A study explores what retailers call the "lipstick effect"—that sales of beauty products rise in tough times—and looks at what causes it.
The authors looked at the relationship between monthly sales in five goods categories, from 1992 to 2011, and the unemployment rate: When unemployment rose, sales of clothes and cosmetics tended to rise, while those of furniture, electronics and hobby-related products tended to fall. (click below to read more)
Researchers also had 154 university students either read an article about the rocky economy or one about architecture, and then rate their desire to buy products that were either attractiveness-enhancing or not (e.g., a computer mouse, headphones). Men who read about the economy expressed less desire to buy any of the goods, but the women reminded about economics showed a greater desire for beauty-enhancing products.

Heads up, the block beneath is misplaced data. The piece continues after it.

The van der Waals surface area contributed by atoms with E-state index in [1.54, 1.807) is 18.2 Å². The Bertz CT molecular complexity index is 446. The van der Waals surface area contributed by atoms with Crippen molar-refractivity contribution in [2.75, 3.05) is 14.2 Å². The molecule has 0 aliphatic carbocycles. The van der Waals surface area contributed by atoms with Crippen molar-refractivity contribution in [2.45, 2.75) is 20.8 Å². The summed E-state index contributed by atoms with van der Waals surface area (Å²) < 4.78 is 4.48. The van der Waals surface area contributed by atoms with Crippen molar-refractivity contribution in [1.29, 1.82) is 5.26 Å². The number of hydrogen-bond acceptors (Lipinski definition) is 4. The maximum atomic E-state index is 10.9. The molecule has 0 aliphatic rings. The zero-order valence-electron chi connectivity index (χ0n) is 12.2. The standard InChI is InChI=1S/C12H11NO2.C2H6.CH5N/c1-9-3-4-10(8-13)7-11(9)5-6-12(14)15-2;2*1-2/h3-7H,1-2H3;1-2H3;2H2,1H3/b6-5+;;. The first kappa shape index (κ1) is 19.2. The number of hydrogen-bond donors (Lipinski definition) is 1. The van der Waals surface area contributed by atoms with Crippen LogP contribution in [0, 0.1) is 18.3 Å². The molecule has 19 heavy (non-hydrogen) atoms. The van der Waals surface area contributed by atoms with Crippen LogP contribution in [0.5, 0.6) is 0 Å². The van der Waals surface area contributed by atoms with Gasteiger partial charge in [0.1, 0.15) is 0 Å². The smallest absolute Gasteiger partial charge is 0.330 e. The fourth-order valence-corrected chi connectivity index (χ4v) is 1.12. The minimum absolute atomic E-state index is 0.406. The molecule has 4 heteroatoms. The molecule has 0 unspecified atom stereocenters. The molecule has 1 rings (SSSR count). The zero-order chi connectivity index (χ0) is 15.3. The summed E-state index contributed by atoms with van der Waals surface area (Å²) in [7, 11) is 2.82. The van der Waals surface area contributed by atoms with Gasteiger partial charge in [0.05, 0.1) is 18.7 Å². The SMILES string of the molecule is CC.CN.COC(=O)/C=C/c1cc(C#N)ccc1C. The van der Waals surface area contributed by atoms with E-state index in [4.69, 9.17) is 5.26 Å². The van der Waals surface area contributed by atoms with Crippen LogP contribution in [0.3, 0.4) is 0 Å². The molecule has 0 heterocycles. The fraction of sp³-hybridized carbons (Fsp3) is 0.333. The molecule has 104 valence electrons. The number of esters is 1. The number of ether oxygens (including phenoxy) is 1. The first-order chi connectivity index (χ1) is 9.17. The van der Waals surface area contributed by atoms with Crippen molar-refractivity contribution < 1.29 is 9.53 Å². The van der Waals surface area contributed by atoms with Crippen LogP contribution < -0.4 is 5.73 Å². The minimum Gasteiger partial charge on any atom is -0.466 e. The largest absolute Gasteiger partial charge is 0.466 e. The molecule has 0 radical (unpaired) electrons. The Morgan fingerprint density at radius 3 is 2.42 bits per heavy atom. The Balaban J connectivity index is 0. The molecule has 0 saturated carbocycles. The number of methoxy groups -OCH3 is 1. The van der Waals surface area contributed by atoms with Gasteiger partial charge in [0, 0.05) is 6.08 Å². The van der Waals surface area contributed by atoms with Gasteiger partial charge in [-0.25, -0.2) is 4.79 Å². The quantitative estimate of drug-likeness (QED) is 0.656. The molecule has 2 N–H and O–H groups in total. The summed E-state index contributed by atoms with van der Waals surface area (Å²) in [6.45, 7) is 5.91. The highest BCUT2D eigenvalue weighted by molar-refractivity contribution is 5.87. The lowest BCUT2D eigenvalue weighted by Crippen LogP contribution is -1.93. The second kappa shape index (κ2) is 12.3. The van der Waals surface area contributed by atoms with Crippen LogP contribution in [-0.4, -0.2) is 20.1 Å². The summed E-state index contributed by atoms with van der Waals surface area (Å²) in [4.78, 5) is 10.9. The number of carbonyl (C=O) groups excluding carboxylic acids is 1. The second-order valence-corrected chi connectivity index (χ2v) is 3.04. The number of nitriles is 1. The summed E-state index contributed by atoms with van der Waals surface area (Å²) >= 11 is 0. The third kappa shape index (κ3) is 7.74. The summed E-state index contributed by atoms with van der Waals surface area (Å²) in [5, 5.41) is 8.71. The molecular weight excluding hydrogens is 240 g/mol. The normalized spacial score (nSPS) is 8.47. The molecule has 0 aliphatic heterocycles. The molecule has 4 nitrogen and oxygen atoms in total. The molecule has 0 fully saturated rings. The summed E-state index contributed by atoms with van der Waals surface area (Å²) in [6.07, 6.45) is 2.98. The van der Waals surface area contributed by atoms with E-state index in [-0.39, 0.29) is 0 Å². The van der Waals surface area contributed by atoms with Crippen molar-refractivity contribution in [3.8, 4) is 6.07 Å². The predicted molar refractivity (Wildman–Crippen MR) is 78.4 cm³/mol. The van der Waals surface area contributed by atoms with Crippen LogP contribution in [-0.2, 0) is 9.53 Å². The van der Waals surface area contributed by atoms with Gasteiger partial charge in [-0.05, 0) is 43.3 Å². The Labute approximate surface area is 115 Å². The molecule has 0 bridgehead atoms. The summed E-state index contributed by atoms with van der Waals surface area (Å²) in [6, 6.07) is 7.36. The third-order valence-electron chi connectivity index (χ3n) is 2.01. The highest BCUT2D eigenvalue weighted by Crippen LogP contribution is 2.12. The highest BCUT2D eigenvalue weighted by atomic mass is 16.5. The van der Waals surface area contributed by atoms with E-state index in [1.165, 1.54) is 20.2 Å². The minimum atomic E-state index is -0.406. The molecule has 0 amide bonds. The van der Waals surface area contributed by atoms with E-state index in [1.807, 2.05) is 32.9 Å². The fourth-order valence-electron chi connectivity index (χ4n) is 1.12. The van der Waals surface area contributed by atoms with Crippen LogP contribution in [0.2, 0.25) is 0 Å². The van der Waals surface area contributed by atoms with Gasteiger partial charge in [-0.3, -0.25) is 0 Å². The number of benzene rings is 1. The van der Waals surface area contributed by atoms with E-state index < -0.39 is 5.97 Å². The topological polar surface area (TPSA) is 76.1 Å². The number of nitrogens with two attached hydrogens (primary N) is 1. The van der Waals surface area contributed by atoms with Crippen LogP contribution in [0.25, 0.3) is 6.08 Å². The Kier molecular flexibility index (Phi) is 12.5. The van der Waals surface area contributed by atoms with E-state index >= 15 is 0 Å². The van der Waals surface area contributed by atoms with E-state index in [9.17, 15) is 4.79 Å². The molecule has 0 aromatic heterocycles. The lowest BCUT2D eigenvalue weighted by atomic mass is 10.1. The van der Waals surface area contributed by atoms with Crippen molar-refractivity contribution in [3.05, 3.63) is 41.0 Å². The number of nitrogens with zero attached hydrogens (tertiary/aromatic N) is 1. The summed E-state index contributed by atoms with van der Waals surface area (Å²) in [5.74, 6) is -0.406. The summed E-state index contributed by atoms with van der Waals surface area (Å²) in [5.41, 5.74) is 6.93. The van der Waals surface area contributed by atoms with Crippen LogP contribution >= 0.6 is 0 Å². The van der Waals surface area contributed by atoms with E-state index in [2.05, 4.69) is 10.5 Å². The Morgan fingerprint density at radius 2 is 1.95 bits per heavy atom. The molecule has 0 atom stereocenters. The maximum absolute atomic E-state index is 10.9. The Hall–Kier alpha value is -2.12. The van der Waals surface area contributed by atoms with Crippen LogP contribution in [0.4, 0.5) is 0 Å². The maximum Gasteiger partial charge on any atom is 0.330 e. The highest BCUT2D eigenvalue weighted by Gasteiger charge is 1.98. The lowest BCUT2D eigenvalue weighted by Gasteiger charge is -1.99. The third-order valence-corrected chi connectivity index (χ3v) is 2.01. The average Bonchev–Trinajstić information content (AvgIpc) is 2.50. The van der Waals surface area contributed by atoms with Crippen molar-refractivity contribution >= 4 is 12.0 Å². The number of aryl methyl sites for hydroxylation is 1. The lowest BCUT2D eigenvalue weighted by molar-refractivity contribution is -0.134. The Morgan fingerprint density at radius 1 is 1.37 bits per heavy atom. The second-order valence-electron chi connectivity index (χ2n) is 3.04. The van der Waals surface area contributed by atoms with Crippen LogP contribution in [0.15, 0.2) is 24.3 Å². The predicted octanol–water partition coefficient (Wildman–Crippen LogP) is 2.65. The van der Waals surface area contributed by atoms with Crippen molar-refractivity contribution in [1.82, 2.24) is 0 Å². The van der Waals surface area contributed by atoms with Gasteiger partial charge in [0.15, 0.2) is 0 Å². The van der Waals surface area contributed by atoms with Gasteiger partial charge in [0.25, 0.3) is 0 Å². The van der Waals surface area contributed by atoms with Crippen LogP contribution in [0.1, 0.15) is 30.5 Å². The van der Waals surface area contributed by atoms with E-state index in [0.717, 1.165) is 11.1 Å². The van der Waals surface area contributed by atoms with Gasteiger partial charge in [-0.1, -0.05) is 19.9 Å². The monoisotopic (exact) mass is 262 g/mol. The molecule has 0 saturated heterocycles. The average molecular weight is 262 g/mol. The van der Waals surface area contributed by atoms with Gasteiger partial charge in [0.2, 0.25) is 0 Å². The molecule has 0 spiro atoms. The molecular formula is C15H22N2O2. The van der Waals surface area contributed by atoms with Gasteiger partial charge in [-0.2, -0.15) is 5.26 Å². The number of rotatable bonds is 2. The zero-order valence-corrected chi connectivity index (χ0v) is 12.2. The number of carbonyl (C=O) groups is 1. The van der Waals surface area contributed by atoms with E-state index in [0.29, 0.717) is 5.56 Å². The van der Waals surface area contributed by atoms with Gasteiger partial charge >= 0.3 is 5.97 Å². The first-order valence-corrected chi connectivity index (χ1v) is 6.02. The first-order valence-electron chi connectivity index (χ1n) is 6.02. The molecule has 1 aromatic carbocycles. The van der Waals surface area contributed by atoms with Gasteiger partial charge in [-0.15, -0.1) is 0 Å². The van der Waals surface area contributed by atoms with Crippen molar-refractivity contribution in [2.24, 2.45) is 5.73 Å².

In a third experiment involving only women, those who saw a photo slide show on the recession rated more highly the importance of finding a mate with sound finances.
"Boosting Beauty in an Economic Decline: Mating, Spending, and the Lipstick Effect," Sarah E. Hill, Christopher D. Rodeheffer, Vladas Griskevicius, Kristina Durante and Andrew Edward White, Journal of Personality and Social Psychology (August)